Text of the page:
Wisconsin wildlife researchers detected West Nile virus in three of 16 ruffed grouse that were found sick or dead by citizens during the last three months of 2018.

The Wisconsin Department of Natural Resources (DNR) said the findings don't confirm whether West Nile is having population-level impacts on ruffed grouse, but the agency issued a news release in light of broader research on the subject.

Minnesota, Wisconsin and Michigan are jointly studying whether West Nile virus is suppressing ruffed grouse populations. The inquiry began after hunters in 2017 reported seeing far fewer birds than expected.

As part of the 2018 grouse seasons in all three states, hunters were asked to voluntarily submit samples from harvested birds. Charlotte Roy, grouse research scientist for the Minnesota DNR, said all three states and Pennsylvania sent their samples this month to the same laboratory in Georgia. Results aren't expected at least until March, she said.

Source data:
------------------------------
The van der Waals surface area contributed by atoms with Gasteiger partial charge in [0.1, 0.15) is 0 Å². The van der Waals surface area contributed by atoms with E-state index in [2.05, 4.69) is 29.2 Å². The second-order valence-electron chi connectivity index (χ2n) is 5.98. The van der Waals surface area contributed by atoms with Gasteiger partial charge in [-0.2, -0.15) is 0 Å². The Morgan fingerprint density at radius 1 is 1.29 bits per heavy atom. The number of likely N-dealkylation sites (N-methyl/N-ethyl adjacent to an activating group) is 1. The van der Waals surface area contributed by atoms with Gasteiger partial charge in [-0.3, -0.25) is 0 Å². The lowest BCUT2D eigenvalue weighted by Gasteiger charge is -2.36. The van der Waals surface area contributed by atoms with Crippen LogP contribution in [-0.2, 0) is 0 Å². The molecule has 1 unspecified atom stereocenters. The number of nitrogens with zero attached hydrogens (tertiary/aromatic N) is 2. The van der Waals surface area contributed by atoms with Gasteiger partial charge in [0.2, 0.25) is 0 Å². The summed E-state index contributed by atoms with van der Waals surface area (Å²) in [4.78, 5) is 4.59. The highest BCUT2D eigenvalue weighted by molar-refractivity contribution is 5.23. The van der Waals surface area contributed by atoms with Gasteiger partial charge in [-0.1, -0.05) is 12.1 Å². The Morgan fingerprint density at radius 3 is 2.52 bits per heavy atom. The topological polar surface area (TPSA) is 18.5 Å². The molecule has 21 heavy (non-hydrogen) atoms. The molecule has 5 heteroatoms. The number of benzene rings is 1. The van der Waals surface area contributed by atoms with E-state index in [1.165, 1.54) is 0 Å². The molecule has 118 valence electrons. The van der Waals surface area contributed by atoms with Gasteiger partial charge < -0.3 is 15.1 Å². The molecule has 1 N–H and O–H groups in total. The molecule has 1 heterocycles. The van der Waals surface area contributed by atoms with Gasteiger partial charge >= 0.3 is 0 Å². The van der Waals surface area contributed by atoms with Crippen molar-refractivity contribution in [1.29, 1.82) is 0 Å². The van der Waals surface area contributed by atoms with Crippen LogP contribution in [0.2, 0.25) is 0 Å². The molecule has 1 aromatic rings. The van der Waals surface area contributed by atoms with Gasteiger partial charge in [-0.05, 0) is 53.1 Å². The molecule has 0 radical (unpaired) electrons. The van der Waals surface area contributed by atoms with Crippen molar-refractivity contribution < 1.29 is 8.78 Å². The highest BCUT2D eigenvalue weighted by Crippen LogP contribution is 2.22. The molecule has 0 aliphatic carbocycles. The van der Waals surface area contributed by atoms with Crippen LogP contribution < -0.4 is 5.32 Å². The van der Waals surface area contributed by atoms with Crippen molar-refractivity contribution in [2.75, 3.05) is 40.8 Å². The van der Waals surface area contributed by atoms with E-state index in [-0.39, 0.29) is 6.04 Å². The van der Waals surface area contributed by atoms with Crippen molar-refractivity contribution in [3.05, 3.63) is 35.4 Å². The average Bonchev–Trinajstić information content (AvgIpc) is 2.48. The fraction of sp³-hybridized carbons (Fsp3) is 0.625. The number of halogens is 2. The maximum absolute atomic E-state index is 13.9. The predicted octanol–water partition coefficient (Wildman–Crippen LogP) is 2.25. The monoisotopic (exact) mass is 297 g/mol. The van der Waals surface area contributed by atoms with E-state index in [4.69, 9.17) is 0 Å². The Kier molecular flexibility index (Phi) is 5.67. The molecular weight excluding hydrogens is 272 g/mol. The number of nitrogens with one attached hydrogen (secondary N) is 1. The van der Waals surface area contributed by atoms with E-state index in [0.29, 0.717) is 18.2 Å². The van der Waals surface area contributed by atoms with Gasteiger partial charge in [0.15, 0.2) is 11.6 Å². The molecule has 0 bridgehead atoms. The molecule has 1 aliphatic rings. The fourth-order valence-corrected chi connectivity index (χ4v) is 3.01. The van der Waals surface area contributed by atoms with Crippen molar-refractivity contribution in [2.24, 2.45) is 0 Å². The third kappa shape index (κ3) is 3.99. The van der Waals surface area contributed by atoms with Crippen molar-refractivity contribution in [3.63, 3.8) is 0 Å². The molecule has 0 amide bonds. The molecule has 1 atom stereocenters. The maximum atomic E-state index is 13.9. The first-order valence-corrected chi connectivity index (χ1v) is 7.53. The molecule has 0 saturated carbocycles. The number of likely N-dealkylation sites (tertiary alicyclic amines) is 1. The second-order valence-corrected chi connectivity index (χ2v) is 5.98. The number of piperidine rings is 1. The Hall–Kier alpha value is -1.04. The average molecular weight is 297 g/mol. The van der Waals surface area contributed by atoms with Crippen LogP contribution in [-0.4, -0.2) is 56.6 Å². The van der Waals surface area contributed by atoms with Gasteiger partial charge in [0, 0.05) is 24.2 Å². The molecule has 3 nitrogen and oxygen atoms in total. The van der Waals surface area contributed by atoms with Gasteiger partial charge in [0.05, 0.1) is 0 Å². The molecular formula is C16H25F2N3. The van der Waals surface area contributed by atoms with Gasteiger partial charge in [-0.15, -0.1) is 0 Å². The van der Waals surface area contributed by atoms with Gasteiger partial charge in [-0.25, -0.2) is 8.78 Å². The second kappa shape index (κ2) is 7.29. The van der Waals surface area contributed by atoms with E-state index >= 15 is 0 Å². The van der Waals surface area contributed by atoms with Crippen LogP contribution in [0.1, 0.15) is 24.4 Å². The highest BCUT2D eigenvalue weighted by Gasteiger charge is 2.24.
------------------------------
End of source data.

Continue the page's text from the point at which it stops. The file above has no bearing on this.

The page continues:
Of the approximately 1,000 combined samples, 273 came from Minnesota — the most of any state, she said. Roy was hoping for 400 samples, but she was pleased with the response from hunters in the first year of the three-year regional study.

Governor's Turkey Opener

Gov. Tim Walz said Friday in Bloomington that he'll make good on a campaign promise to stage the first-ever Governor's Wild Turkey Opener.

Speaking to 400 invited guests at the annual DNR Roundtable, Walz jokingly boasted of being the "top shot" in Congress and later reminded reporters that he's always been successful at the Minnesota Governor's Pheasant Opener, held this year in Luverne. There's also the Governor's Deer Opener and the Governor's Fishing Opener.

If Walz is going to start the tradition in 2019, the DNR will have to get moving. Jan. 25 is the lottery application deadline for early-season licenses. The first hunt starts April 17.